At line 106 comes the flourish about Dennis's poverty. Just nine lines ahead, keeping close as a policeman upon the heels' of a thief, you come up with Pope in the very act of maltreating Gibber, upon no motive or pretence whatever, small or great, but that he (the said Gibber) was guilty of poverty. Pope had detected him—and this is Pope's own account of the assault—in an overt act of poverty. He deposes, as if it were an ample justification of his own violence, that Gibber had been caught in the very act—not of supping meanly, coarsely, vulgarly, as upon tripe, for instance, or other offal—but absolutely in the act of not supping at all!
'Swearing and supperless the hero sate.'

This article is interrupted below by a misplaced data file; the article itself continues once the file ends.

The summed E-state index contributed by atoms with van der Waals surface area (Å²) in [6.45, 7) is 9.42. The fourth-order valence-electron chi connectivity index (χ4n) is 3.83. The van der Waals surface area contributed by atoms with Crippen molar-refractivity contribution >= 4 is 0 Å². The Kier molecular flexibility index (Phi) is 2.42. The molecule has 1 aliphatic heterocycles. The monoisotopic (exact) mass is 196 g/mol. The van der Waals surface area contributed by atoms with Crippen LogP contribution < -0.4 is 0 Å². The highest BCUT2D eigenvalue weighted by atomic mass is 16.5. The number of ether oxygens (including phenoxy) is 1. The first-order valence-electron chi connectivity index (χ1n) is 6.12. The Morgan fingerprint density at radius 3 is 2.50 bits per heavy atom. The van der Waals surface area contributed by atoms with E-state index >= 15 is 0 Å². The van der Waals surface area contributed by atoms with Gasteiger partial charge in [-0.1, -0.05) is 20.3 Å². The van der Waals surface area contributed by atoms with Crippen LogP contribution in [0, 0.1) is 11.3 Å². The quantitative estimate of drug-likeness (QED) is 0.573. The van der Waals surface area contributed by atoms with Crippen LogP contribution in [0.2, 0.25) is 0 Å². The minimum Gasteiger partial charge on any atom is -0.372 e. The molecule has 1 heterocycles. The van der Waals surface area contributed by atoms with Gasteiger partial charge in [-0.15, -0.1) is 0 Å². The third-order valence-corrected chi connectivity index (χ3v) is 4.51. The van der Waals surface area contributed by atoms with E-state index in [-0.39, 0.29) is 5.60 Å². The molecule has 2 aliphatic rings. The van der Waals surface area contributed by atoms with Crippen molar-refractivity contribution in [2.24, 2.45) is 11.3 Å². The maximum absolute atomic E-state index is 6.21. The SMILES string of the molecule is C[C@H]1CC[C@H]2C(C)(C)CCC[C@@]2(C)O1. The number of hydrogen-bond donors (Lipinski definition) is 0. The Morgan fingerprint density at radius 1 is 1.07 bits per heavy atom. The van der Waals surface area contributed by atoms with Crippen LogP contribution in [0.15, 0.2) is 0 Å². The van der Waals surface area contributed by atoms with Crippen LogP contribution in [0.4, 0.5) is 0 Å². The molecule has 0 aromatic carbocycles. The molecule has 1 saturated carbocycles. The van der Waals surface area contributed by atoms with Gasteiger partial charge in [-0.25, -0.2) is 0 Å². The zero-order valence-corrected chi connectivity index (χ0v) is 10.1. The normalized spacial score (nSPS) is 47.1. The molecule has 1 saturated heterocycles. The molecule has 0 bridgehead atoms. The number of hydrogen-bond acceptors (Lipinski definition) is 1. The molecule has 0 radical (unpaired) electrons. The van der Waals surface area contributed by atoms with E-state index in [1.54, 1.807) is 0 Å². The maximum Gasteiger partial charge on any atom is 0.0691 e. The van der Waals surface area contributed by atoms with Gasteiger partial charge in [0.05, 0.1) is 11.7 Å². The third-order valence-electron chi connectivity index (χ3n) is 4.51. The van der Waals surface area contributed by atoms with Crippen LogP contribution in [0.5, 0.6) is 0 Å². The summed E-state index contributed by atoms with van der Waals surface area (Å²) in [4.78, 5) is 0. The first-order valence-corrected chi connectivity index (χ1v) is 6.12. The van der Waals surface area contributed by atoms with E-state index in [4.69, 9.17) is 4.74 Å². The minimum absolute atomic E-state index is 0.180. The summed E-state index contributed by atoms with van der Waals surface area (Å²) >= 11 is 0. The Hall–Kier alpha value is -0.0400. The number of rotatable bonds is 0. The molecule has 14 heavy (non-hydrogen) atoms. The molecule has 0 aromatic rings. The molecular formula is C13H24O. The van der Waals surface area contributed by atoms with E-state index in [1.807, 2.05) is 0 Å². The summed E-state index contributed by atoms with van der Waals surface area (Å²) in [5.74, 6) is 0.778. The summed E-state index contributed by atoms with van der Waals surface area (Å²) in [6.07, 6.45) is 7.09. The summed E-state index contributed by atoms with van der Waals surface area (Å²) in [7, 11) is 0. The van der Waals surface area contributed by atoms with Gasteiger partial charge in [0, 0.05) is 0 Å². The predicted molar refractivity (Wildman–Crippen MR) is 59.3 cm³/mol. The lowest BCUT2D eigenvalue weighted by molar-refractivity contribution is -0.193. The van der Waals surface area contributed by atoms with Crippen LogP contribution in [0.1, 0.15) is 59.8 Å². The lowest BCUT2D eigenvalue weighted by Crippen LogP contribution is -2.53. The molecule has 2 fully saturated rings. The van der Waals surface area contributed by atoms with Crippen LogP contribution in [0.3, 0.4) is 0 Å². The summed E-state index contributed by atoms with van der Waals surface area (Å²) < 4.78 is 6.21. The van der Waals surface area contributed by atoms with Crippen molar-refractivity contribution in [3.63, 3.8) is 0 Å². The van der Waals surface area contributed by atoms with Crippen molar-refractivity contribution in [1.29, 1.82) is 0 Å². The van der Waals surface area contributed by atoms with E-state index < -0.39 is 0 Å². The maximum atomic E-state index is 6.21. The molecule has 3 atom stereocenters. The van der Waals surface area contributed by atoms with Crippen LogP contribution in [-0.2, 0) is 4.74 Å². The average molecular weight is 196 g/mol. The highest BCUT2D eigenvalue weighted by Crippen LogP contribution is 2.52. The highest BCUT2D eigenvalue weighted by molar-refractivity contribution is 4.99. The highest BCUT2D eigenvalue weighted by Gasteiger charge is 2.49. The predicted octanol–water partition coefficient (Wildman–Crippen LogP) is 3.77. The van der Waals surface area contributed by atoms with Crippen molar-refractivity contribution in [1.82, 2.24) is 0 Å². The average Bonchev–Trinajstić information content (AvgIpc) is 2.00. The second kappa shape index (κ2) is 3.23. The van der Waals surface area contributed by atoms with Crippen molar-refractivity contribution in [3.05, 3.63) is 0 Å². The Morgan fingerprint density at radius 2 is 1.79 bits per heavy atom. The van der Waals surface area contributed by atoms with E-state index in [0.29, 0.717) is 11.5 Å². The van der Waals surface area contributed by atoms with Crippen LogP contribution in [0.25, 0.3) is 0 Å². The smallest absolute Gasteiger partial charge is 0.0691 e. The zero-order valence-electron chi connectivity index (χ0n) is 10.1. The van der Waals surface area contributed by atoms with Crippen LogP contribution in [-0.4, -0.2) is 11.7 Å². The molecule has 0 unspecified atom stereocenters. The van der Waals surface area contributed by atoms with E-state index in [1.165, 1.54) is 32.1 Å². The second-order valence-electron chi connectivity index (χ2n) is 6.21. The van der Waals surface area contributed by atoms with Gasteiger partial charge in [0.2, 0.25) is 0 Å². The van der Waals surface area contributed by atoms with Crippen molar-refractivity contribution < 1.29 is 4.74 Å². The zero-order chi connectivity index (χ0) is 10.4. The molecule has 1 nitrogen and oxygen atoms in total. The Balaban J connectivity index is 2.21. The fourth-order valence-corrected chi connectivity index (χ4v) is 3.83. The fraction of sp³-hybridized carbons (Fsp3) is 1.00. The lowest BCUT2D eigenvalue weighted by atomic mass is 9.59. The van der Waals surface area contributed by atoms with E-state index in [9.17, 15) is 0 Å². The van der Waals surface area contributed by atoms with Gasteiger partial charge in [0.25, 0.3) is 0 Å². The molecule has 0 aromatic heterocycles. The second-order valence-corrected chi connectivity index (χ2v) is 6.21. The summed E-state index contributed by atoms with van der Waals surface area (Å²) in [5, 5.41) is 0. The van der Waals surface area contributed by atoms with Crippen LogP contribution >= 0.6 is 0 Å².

Here one is irresistibly reminded of the old story about the cat who was transformed into a princess: she played the role with admirable decorum, until one day a mouse ran across the floor of the royal saloon, when immediately the old instinct and the hereditary hatred proved too much for the artificial nature, and her highness vanished over a six-barred gate in a furious mouse-chase. Pope, treading in the steps of this model, fancies himself reconciled to poverty. Poverty, however, suddenly presents herself, not as a high poetic abstraction, but in that one of her many shapes which to Pope had always seemed the most comic as well as the most hateful. Instantly Pope's ancient malice is rekindled; and in line 115 we find him assaulting that very calamity under one name, which under another, at line 106, he had treated with an ostentatious superfluity of indulgence.